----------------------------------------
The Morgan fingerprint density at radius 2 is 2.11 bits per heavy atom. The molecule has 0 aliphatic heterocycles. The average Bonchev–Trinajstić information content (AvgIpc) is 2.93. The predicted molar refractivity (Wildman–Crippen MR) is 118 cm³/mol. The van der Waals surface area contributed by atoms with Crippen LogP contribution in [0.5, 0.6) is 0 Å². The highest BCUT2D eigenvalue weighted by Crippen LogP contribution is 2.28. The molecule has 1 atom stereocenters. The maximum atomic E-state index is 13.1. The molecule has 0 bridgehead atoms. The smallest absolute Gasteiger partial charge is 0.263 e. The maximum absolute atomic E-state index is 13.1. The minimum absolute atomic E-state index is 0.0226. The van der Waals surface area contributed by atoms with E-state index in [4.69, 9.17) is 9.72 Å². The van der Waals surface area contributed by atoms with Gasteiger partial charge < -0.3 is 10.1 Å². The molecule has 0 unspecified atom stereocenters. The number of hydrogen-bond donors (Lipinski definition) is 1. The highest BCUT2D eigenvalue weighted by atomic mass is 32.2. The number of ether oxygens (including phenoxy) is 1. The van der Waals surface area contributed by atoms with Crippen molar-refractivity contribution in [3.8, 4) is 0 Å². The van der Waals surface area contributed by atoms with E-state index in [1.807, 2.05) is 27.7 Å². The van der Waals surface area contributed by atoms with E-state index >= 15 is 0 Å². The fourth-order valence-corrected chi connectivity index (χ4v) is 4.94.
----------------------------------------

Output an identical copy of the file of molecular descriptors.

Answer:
The Morgan fingerprint density at radius 2 is 2.11 bits per heavy atom. The molecule has 0 aliphatic heterocycles. The average Bonchev–Trinajstić information content (AvgIpc) is 2.93. The predicted molar refractivity (Wildman–Crippen MR) is 118 cm³/mol. The van der Waals surface area contributed by atoms with Crippen LogP contribution in [0.5, 0.6) is 0 Å². The highest BCUT2D eigenvalue weighted by Crippen LogP contribution is 2.28. The molecule has 1 atom stereocenters. The maximum atomic E-state index is 13.1. The molecule has 0 bridgehead atoms. The smallest absolute Gasteiger partial charge is 0.263 e. The maximum absolute atomic E-state index is 13.1. The minimum absolute atomic E-state index is 0.0226. The van der Waals surface area contributed by atoms with E-state index in [4.69, 9.17) is 9.72 Å². The van der Waals surface area contributed by atoms with Gasteiger partial charge < -0.3 is 10.1 Å². The molecule has 0 unspecified atom stereocenters. The number of hydrogen-bond donors (Lipinski definition) is 1. The highest BCUT2D eigenvalue weighted by atomic mass is 32.2. The number of ether oxygens (including phenoxy) is 1. The van der Waals surface area contributed by atoms with Crippen molar-refractivity contribution in [3.8, 4) is 0 Å². The van der Waals surface area contributed by atoms with E-state index in [1.807, 2.05) is 27.7 Å². The van der Waals surface area contributed by atoms with E-state index >= 15 is 0 Å². The fourth-order valence-corrected chi connectivity index (χ4v) is 4.94.